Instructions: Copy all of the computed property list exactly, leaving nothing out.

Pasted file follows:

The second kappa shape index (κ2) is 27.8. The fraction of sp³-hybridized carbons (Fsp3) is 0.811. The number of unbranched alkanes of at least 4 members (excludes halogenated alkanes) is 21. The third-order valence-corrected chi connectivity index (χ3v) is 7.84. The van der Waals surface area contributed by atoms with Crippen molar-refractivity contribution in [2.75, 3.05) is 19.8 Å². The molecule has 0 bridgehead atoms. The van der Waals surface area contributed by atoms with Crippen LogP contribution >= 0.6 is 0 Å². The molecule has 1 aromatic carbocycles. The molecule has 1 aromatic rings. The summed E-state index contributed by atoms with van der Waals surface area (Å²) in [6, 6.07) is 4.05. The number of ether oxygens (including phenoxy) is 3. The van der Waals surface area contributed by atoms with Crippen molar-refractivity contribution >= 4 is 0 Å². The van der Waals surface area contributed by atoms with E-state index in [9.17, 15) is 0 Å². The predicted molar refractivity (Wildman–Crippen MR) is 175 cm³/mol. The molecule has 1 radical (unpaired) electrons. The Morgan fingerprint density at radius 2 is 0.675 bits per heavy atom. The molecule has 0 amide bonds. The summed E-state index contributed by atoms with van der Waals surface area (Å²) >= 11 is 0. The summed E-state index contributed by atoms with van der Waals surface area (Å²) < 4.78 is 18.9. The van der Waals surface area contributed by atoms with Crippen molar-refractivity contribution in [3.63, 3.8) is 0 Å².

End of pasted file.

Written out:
The second kappa shape index (κ2) is 27.8. The fraction of sp³-hybridized carbons (Fsp3) is 0.811. The number of unbranched alkanes of at least 4 members (excludes halogenated alkanes) is 21. The third-order valence-corrected chi connectivity index (χ3v) is 7.84. The van der Waals surface area contributed by atoms with Crippen molar-refractivity contribution in [2.75, 3.05) is 19.8 Å². The molecule has 0 bridgehead atoms. The van der Waals surface area contributed by atoms with Crippen LogP contribution >= 0.6 is 0 Å². The molecule has 1 aromatic carbocycles. The molecule has 1 aromatic rings. The summed E-state index contributed by atoms with van der Waals surface area (Å²) in [6, 6.07) is 4.05. The number of ether oxygens (including phenoxy) is 3. The van der Waals surface area contributed by atoms with Crippen molar-refractivity contribution >= 4 is 0 Å². The van der Waals surface area contributed by atoms with E-state index in [9.17, 15) is 0 Å². The predicted molar refractivity (Wildman–Crippen MR) is 175 cm³/mol. The molecule has 1 radical (unpaired) electrons. The Morgan fingerprint density at radius 2 is 0.675 bits per heavy atom. The molecule has 0 amide bonds. The summed E-state index contributed by atoms with van der Waals surface area (Å²) >= 11 is 0. The summed E-state index contributed by atoms with van der Waals surface area (Å²) < 4.78 is 18.9. The van der Waals surface area contributed by atoms with Crippen molar-refractivity contribution in [3.63, 3.8) is 0 Å².